Area residents could see higher gas prices in the coming weeks, according to AAA New Mexico spokesperson Jeanie Chavez.
The recent announcement that an Alaskan oil company has shut down in order to replace a corroded pipe line is the latest in a string of events that led to record gas prices in New Mexico this week, she said.
BP Oil Co. is the nation’s single biggest source of domestic crude oil. It pumps out about 400,000 barrels a day. The pipeline repairs — and loss of more than half of Alaska’s crude oil — are likely to take months to repair.
U.S. Senate Secretary of Energy Samuel Bodman said BP is looking at ways that might allow continued production from half the oil field while repairs are made.
“It will take months to fix so we must deal with the issues at hand,” Bodman said.
According to the secretary, there are adequate supplies of crude oil in inventory and available from other producers.
However, Chavez said a lack of oil is not the problem; instead the refineries are to blame. According to Chavez, many U.S. refineries are still not operable after the damage sustained to them during last year’s hurricanes.
“Many of the refineries are simply just old, too,” Chavez said.
New Mexico’s average gas price hit a state record of $3.085 a gallon on Monday, a half-cent higher than the previous high recorded in September 2002.
Clovis gas prices averaged $2.96 a gallon Wednesday afternoon.
Nationally, gas prices will likely rise a dime in response to BP’s announcement, according to John Person, president of National Futures Advisory Service in Florida, which provides financial information on gas prices.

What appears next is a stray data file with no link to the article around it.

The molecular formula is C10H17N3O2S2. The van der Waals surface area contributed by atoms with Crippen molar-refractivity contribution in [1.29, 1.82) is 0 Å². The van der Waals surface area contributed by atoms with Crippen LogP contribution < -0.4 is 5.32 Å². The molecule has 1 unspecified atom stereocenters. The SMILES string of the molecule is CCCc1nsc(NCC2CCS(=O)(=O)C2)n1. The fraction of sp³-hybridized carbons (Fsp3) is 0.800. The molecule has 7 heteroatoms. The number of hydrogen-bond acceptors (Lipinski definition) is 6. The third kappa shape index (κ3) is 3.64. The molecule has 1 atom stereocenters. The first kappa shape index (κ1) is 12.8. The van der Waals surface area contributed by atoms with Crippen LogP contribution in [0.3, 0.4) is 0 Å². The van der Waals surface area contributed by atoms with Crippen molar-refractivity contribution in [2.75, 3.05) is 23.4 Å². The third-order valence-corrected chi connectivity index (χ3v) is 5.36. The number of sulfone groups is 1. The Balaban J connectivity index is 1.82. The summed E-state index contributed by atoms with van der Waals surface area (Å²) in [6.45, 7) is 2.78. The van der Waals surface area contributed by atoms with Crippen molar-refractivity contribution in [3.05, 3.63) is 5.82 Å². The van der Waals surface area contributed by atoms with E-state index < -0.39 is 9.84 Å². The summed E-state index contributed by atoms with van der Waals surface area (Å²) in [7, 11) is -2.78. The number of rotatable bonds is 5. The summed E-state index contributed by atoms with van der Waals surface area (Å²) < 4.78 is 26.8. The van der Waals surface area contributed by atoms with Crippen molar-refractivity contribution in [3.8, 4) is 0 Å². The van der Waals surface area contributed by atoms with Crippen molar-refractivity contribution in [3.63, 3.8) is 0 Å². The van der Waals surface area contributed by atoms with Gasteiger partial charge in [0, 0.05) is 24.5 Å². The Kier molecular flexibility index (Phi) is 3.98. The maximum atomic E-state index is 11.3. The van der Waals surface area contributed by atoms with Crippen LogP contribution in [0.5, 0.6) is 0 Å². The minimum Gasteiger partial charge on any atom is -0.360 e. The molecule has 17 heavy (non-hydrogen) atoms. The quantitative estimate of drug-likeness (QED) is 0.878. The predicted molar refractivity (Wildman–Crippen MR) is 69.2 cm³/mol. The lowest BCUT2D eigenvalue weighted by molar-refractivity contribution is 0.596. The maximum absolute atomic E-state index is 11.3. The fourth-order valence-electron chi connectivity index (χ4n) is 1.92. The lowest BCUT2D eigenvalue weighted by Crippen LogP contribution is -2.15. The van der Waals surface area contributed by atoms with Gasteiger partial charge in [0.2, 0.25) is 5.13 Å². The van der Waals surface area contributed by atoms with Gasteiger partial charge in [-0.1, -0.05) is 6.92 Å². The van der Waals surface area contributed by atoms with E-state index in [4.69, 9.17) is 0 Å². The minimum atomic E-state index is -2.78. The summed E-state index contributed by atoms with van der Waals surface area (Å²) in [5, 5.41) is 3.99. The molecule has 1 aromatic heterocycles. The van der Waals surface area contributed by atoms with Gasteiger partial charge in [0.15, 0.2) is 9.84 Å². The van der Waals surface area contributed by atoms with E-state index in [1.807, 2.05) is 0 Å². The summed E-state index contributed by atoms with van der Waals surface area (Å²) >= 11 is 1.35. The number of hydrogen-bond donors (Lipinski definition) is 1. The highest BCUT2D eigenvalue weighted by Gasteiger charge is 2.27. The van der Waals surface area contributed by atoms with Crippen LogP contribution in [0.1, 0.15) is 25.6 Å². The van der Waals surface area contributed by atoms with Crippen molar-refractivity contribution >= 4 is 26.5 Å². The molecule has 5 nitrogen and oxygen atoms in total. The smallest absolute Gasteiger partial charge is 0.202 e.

Person said consumers should not expect to gas prices to go down significantly anytime soon, if ever. Global and consumer demand for gas hasn’t decreased, he said, so the market is commanding a premium price. “It’s unlikely people will start truly conserving fuel until prices hit $5 or $6 a gallon,” Person said, “It hasn’t gone into our lifestyle yet.”
Although consumers will see the gas price increase in one to three weeks, Chavez said people should try not to panic.
“Local manufacturers are not making much money right now,” she said, “and they (gas stations) are trying hard to avoid going higher on gas prices.”
Chavez said residents can play a role in balancing fuel prices by making smart choices. She advises buying a fuel-efficient vehicle, cutting down on unnecessary driving and adhering to the maintenance schedule on vehicles.